Game Design

I follow a blog for psychology, and couldn’t help but making a connection with much of the advice of parenting to that of player interactions in game design. Change the situation to that of a quest, and many of the situations (Prevention, Distraction, Explanation, Appreciation) described can be applied. Just an interesting cross-over.

4 Effective Alternatives to Punishing Your Kids


An interesting article summarizing many thoughts regarding the gamification hype and the need for player experience as it moves forward.

Messification: Why Games Should Be Designed To Be Games First

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The video below is a discussion from GSW with Jenova Chen of Thatgamecompany, discussing the past games, Flower and Fl0w, and the upcoming, Journey.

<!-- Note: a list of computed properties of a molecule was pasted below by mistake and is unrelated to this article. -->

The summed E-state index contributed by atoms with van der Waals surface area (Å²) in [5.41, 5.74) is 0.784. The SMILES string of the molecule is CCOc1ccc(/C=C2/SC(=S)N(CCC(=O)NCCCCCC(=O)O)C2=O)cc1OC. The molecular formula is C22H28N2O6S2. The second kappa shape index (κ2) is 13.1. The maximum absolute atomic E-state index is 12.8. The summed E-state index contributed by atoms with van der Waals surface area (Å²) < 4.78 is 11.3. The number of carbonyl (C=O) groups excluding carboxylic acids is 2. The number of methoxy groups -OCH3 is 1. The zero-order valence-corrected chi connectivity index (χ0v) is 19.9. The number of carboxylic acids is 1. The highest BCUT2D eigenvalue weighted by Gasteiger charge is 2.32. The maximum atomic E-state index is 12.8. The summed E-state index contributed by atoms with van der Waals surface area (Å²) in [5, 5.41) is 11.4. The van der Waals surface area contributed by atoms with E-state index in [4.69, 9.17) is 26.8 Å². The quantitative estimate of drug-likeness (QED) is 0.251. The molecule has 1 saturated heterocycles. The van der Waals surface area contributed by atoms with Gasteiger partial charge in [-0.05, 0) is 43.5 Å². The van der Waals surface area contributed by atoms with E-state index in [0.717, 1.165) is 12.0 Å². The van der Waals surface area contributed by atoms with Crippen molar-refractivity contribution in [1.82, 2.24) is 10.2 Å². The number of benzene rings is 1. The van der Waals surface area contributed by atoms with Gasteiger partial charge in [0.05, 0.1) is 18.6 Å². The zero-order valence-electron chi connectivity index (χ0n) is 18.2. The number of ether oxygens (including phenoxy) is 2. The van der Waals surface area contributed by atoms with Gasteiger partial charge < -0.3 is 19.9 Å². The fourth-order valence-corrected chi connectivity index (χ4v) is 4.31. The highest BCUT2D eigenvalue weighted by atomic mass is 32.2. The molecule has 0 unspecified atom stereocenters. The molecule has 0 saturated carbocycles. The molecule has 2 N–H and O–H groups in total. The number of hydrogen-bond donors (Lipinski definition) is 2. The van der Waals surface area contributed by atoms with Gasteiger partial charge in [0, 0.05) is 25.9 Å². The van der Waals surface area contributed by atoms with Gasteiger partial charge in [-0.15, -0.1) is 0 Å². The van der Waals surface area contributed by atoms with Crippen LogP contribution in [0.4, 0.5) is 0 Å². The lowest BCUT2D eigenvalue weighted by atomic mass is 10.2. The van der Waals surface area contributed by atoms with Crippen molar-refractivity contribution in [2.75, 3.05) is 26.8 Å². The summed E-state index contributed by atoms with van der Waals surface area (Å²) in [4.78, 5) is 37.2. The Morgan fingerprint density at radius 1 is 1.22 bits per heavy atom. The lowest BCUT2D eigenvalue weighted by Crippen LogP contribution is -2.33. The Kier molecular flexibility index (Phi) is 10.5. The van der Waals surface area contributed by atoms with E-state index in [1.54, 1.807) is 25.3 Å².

Two factors that I found particularly interesting from the video was that in each game produced, they focus on integrating just one emotional focus, to keep things simple. However, throughout the process other emotions are integrated to aid with the narrative. I really like the idea of creating with a focus of just one aspect. I’ve created board games with themes in mind, but never explored emotions. That might be an interesting challenge to take on in the future.

The other factor was that they started playtesting with their prototypes on week one. That’s awesome. So many times it seems like design gets overshadowed with the designer’s ideas and the actual player experience is left until later in the process. Playtesting can change the design aspects and focus so much, it’s great to see it being incorporated so early in the development process.

Jenova Chen’s Journey – E3 2010 from Jeriaska on Vimeo.